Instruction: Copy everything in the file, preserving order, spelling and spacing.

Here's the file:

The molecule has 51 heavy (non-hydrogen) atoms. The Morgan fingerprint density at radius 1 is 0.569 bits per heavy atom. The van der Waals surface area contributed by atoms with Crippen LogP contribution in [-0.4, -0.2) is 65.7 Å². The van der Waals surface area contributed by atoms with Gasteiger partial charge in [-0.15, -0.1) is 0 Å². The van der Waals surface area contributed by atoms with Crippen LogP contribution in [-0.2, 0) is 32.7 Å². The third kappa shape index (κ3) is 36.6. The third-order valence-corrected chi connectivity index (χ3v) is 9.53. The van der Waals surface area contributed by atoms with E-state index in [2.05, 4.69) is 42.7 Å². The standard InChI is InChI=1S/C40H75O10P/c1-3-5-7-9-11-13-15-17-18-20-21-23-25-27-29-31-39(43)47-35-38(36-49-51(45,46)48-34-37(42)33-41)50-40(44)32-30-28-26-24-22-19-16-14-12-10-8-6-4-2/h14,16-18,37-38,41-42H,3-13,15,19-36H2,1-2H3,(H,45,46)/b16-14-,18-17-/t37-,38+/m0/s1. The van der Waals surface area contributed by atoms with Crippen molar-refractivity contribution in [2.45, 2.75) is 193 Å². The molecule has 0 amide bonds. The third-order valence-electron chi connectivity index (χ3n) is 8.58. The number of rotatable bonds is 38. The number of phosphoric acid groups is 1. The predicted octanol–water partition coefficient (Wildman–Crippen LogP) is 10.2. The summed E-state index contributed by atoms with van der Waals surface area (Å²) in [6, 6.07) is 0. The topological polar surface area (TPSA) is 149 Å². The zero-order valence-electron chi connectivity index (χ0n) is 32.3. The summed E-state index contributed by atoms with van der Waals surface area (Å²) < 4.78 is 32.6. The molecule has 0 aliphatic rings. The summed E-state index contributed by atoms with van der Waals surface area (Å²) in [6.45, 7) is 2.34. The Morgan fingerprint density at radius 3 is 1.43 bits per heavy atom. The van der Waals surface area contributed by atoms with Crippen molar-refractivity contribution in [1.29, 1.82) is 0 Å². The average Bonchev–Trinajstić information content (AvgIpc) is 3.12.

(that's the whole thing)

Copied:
The molecule has 51 heavy (non-hydrogen) atoms. The Morgan fingerprint density at radius 1 is 0.569 bits per heavy atom. The van der Waals surface area contributed by atoms with Crippen LogP contribution in [-0.4, -0.2) is 65.7 Å². The van der Waals surface area contributed by atoms with Gasteiger partial charge in [-0.15, -0.1) is 0 Å². The van der Waals surface area contributed by atoms with Crippen LogP contribution in [-0.2, 0) is 32.7 Å². The third kappa shape index (κ3) is 36.6. The third-order valence-corrected chi connectivity index (χ3v) is 9.53. The van der Waals surface area contributed by atoms with E-state index in [2.05, 4.69) is 42.7 Å². The standard InChI is InChI=1S/C40H75O10P/c1-3-5-7-9-11-13-15-17-18-20-21-23-25-27-29-31-39(43)47-35-38(36-49-51(45,46)48-34-37(42)33-41)50-40(44)32-30-28-26-24-22-19-16-14-12-10-8-6-4-2/h14,16-18,37-38,41-42H,3-13,15,19-36H2,1-2H3,(H,45,46)/b16-14-,18-17-/t37-,38+/m0/s1. The van der Waals surface area contributed by atoms with Crippen molar-refractivity contribution in [2.45, 2.75) is 193 Å². The molecule has 0 amide bonds. The third-order valence-electron chi connectivity index (χ3n) is 8.58. The number of rotatable bonds is 38. The number of phosphoric acid groups is 1. The predicted octanol–water partition coefficient (Wildman–Crippen LogP) is 10.2. The summed E-state index contributed by atoms with van der Waals surface area (Å²) in [6, 6.07) is 0. The topological polar surface area (TPSA) is 149 Å². The zero-order valence-electron chi connectivity index (χ0n) is 32.3. The summed E-state index contributed by atoms with van der Waals surface area (Å²) < 4.78 is 32.6. The molecule has 0 aliphatic rings. The summed E-state index contributed by atoms with van der Waals surface area (Å²) in [6.45, 7) is 2.34. The Morgan fingerprint density at radius 3 is 1.43 bits per heavy atom. The van der Waals surface area contributed by atoms with Crippen molar-refractivity contribution in [1.29, 1.82) is 0 Å². The average Bonchev–Trinajstić information content (AvgIpc) is 3.12.